After making his mark at Studio One Horace Andy had become an in demand artist in the local recording scene but still returned to working with Pratt as both a singer and writer. It was Horace Andy, according to Pratt, who was the main songwriter of the song 'Strange Things', although Pratt chipped in with some of the lyrics. It was John Holt of course, who voiced the song exquisitely and Pratt released it on his own Sunshot label. According to Pratt, Horace Andy was also the main writer of the song 'What About The Half' recorded by Dennis Brown. Pratt also released this tune on the Sunshot label.

The 'Get Wise' album was built around a series of 45s recorded intermittently as and when finances permitted. Although not conceived originally as an album it actually has continuity in regard to production. It does for the most part, sound like it was recorded during the same period and with the same group of players. The album was only ever given a Jamaican release. Most of the recordings date from 1972-1974 and the album was eventually released in 1975 and has remained unavailable ever since then.

As discussed the never-ending problem of getting radio airplay, in order to promote whatever you had scraped enough money to record and press, was always frustrating. but Pratt had made sure he maintained a good relationship with the Sound System operators and had returned to the studio to overdub horns on to  the 'Youths Of Today' 45 after finding it was popular with sound men. He often turned over his master tapes for 'Soft Wax' dub plates to be cut by the Sound Men. Realistically it was the only way tht his music was going to reach its audience, as Jamaican radio remained very conservative all through the 1970s. Ironic when you think about the brilliant music that was flooding out of the Kingston recording studios during this period.

Songs such as 'Get Wise', 'Eighty Percent Badness', 'Money Root Of All Evil' all reflected Horace Andy's excellent ability to express an understanding of the nuances of a good socially conscious song. He is equally at home on love songs. 'Let You're Teardrops Fall' was originally recorded by Ken Boothe for Studio One. The Horace Andy cut has Pratt on vocal harmony. It's a lovely lilting song perfectly suited to Horace's voice. It's possible the song was originally adapted from the Patsy Cline song of the same name. Many of the songs on 'Get Wise' stand up well against Horace's Studio One material. They perhaps lack the superlative craft of the Studio One session musicians but nevertheless they are still excellent records. 'I Don't Want To Be Outside' was a song that Horace recorded several times over for different producers. The vibe on the original Pratt production rocks as well as any of the later cuts. Aston Barrett's bass line is steadily hypnotic and the rhythm is pinned down by Leroy Wallace's pin point drumming. It's a heartfelt song and has always been a mainstay of Horace Andy's live shows.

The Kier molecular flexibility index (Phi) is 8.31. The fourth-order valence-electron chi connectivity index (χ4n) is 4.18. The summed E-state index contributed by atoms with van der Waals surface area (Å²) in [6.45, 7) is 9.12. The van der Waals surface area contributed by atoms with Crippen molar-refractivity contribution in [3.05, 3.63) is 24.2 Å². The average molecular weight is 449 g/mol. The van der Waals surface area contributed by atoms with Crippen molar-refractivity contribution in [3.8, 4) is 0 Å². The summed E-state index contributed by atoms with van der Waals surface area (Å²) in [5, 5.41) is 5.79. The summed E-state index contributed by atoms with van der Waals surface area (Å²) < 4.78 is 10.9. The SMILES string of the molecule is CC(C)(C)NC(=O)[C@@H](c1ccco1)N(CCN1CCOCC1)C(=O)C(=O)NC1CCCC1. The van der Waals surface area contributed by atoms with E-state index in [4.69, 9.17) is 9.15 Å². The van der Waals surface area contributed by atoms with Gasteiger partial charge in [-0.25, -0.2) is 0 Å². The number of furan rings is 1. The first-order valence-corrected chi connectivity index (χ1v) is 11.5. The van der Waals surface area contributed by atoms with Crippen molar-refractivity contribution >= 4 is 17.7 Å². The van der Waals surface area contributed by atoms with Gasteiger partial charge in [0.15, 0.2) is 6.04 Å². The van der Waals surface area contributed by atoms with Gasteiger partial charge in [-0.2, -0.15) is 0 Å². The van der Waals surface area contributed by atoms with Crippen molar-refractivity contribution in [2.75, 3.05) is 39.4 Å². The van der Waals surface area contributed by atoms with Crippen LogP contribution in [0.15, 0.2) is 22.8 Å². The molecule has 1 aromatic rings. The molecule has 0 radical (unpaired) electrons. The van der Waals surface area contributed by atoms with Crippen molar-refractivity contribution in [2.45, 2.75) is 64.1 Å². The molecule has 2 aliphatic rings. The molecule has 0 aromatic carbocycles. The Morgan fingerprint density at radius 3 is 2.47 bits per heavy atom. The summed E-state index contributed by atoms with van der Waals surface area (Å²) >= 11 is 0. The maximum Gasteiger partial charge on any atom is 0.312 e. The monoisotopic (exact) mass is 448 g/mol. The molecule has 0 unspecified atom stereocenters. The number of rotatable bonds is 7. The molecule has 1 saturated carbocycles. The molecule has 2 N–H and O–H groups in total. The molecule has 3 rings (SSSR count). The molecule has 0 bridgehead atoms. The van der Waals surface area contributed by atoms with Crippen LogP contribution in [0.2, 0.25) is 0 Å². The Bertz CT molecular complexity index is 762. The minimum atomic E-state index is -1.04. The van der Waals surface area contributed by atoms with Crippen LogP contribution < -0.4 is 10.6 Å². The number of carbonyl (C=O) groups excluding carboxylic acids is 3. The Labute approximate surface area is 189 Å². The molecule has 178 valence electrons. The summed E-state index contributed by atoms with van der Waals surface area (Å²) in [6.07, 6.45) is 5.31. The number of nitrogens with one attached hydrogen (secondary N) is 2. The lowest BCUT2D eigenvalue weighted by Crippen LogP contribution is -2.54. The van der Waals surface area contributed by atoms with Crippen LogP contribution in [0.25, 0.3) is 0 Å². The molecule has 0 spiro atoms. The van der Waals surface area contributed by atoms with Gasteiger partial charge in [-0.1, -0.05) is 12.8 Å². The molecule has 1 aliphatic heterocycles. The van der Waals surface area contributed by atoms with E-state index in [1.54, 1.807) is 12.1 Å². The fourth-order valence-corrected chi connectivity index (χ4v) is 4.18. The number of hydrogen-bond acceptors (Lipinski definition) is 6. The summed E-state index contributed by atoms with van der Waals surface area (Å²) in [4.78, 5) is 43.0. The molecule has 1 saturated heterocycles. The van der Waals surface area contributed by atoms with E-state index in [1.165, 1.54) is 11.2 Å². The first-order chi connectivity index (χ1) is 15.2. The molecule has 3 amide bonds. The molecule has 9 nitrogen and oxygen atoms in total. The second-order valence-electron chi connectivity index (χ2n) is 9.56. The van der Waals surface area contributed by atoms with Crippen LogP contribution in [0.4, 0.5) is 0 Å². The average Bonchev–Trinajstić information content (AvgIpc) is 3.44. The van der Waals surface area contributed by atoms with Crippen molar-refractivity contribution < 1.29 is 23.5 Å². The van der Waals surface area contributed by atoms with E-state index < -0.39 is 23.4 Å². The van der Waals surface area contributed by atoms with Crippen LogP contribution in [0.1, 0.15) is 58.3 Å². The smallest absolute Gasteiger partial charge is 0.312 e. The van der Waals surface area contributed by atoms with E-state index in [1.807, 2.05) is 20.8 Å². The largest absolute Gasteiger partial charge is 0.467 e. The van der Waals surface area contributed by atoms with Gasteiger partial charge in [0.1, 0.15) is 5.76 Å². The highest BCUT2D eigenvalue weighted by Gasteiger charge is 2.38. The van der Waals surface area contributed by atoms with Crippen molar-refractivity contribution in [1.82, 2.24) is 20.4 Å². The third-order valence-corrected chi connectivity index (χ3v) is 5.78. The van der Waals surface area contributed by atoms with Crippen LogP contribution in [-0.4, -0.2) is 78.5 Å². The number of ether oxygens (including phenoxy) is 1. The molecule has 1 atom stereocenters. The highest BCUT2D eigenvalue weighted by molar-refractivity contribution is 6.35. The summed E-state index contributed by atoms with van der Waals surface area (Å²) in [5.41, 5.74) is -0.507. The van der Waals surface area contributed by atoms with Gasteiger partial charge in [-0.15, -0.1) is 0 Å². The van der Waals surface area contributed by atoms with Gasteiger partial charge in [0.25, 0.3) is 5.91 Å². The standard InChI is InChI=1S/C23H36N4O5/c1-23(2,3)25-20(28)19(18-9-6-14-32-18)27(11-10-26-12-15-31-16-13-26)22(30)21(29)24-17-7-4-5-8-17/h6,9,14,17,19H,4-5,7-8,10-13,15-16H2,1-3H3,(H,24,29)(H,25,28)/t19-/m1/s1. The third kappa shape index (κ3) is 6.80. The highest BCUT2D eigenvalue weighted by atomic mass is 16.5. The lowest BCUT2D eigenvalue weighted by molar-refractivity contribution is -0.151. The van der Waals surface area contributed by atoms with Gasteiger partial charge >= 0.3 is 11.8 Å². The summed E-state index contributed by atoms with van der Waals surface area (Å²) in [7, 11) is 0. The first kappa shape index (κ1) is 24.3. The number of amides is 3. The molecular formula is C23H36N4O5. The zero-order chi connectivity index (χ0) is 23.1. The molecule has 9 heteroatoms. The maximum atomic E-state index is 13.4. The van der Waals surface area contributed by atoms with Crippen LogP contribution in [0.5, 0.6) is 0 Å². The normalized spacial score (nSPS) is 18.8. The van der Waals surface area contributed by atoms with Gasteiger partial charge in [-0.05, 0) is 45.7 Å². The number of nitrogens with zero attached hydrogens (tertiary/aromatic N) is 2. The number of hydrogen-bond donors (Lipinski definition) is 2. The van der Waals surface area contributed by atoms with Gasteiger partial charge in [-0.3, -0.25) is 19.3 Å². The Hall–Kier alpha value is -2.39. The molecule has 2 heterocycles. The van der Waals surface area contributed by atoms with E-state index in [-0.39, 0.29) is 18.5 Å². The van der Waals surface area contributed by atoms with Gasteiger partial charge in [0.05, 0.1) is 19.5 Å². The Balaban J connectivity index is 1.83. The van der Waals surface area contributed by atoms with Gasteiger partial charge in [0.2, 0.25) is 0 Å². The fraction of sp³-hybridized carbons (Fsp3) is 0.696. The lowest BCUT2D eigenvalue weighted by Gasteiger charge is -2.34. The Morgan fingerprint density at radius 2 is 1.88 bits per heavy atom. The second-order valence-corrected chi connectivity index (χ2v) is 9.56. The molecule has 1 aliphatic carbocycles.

'Get Wise' was a popular song for Horace. The DJ cut 'Evilest Thing' by Jah Stitch is included on this set as well as the version. There were other DJ cuts such as Prince Heron's 'Don't Follow Propaganda' released on Pratt's Sounds United label not included on this release. It's a slow dark rhythm that was very popular with Jamaican Sound Systems although Horace Andy's lyric to be "Dreader than dread or you can't get no skirt" are light hearted for sure. there are also a couple of versions spread over Pratt's various dub albums.

Pratt had always been a demanding perfectionist and therefore wasn't always the easiest of producers to work for by all accounts. He demanded a high quality of playing from his musicians. Although time and money constraints meant he could not spend as much time as he would have liked in the recording studios, he still managed to produce a steady flow of recordings that were spread around some of the best artists that were active and recording in Jamaica at the time. He remains a hard worker. He is now (primarily) a successful restaurateur. it's time he stepped forward. He is a talented producer and an excellent vocalist.

Horace Andy's vocals are possibly some of the most distinctive in reggae music. It's no mystery that he is as popular now as he was 30 years ago. His influence as a vocal stylist actually continues to grow. His lyrics are intelligent and his vocal delivery has a unique quality that was self evident from the first records he made.

Together Phil Pratt and Horace Andy are a formidable partnership. 'Get Wise' is now available again. Enjoy.

Pete Holdsworth 2014